An additional problem faced by the FRP sucker rod assembler, and so far as can be seen in the patent literature, an underappreciated fact, is that the FRP rods stretch during assembly. In one known assembly process, according to the '938 patent, after the adhesive is applied to the end fitting and the end fitting applied to rod end, the end fitting area is heated to cure the adhesive, and then cooled or allowed to cool. As explained in the '938 patent, the cooled rods are then “pull tested” (pulled longitudinally) to set the mechanical wedge bond between the cured adhesive and the end fitting. According to the '938 patent, the pull test both creates and checks the integrity of the mechanical bond between the rod body and the end fitting. What is not discussed is how the pull test is performed (by a hand crank mechanism), or that the rod itself undergoes stretching during the pull test, the degree of stretch depending on the tension force applied, the type of FRP material, diameter of the rod, and so on. In some instances, the present inventor is aware that a nominal 37 foot (11.3 m) length rod may be stretched up to 11 inches (28 cm) or more. Monitoring and measurement of rod stretch is not currently practiced during pull testing, as far as is known, because the hand crank method and apparatus is not set up to measure this. Although the stretch could be measured by hand, it would be beneficial to know the actual rod stretch measurement precisely, since an FRP rod that stretches even a little too much or too little will be compounded over the length of the connected rods down hole. FRP rods that stretch too much may be an indication that they do not have enough longitudinal glass fiber roving, and therefore may not endure many pumping cycles during use; on the other hand, FRP rods that stretch too little may have too much glass fiber roving, and therefore may be too rigid for many down hole applications, or may not be suitable for winding onto to spools.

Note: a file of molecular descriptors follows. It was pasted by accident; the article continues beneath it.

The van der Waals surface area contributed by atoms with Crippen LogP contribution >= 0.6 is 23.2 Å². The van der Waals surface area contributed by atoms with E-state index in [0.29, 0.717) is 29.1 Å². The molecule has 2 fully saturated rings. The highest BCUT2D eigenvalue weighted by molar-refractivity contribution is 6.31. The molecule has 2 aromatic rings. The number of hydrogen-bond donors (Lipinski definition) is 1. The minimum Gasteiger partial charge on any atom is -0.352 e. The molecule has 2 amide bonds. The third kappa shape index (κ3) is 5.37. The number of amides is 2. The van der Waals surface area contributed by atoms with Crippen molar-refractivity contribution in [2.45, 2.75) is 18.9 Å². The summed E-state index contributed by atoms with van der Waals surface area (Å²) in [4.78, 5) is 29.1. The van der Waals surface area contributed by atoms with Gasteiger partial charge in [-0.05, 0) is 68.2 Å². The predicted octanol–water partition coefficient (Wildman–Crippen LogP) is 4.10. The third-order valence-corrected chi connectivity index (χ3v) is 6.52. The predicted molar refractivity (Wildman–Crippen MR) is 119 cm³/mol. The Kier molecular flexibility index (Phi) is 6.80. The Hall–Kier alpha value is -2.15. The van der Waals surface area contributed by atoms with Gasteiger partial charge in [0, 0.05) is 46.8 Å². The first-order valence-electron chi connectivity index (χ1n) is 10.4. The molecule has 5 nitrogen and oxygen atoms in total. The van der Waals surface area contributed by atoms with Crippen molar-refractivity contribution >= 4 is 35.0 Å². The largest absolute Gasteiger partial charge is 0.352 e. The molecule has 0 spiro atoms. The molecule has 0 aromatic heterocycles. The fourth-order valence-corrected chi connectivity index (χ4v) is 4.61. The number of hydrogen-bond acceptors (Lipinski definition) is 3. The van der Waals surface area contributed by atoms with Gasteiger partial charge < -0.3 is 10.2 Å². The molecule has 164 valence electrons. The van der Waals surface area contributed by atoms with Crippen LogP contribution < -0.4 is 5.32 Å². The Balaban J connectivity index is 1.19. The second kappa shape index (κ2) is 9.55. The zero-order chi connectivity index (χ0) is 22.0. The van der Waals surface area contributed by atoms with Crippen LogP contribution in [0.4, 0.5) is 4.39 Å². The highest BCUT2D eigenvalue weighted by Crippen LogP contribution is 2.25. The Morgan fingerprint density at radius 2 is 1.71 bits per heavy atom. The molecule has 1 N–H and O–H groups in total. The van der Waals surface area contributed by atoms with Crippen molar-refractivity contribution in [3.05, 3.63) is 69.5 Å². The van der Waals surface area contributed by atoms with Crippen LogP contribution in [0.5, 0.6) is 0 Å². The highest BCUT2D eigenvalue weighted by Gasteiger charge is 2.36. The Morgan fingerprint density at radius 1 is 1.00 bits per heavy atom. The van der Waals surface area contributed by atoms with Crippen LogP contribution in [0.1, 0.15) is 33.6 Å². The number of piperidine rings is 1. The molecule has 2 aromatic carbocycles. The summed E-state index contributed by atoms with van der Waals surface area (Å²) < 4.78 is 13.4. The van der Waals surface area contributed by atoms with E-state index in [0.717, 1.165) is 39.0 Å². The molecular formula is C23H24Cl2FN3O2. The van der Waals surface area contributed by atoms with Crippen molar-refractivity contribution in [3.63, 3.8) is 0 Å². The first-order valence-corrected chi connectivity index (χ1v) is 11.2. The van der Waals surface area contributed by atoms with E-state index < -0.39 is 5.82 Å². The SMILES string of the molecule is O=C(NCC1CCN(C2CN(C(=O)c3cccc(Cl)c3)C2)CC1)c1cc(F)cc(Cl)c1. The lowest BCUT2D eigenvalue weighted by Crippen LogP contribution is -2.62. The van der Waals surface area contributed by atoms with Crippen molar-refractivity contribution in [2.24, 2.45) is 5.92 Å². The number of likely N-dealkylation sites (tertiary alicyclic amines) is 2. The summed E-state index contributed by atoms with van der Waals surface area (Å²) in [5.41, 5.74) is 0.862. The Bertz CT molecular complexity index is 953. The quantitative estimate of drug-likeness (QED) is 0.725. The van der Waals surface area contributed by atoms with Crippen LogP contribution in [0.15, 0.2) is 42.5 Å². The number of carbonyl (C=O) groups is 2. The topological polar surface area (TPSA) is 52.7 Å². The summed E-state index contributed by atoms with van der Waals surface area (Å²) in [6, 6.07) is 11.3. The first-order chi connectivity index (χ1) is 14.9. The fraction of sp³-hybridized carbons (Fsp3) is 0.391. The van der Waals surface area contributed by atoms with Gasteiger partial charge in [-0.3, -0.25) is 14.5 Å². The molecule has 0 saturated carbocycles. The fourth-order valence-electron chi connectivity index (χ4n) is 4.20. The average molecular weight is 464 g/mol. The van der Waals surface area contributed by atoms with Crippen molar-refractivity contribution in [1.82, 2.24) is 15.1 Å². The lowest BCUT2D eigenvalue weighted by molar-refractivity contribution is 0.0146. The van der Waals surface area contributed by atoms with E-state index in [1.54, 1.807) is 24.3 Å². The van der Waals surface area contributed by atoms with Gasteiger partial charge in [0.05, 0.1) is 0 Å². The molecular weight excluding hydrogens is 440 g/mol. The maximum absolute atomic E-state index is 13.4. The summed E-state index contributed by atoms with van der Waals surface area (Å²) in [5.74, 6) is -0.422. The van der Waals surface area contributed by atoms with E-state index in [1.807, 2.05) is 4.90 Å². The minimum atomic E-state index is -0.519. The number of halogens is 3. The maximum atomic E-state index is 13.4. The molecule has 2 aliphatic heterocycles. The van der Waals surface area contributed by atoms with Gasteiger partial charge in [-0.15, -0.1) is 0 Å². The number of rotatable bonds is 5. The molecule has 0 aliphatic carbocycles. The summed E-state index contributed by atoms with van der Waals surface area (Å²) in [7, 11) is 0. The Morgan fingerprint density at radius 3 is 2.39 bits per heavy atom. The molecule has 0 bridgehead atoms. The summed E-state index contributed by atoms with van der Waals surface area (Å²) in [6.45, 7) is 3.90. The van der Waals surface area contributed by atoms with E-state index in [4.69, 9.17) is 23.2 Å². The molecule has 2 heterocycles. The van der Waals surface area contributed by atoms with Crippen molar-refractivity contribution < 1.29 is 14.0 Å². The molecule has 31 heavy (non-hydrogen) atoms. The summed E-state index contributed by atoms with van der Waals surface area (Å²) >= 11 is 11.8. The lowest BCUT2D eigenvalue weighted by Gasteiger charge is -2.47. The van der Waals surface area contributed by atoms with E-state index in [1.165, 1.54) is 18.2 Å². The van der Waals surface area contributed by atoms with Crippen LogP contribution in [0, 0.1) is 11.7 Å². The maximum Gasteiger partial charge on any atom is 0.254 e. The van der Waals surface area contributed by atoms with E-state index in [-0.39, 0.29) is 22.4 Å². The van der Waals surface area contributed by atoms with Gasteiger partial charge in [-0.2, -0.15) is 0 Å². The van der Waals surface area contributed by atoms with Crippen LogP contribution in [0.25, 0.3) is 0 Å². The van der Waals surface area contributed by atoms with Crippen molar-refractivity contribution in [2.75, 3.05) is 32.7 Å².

The industry has long lived with the above-mentioned problems and has accepted them as facts of the business. There is thus a long-felt but as yet unmet need in the art of assembling FRP sucker rods for methods and systems alleviating these problems. Note that while the '938 patent mentions that end fittings may be attached to a sucker rod at a field location, and that several “conventional” steps can be performed, such as “additional quality control checks or inspections”, there is no description of or directions given how pull testing and stretch measurement would be accomplished at a field location.

SUMMARY

In accordance with the present disclosure, methods and systems are described that reduce or overcome at least the above-described problems in previously known FRP sucker rod manufacturing.

One aspect of the present disclosure is a method comprising: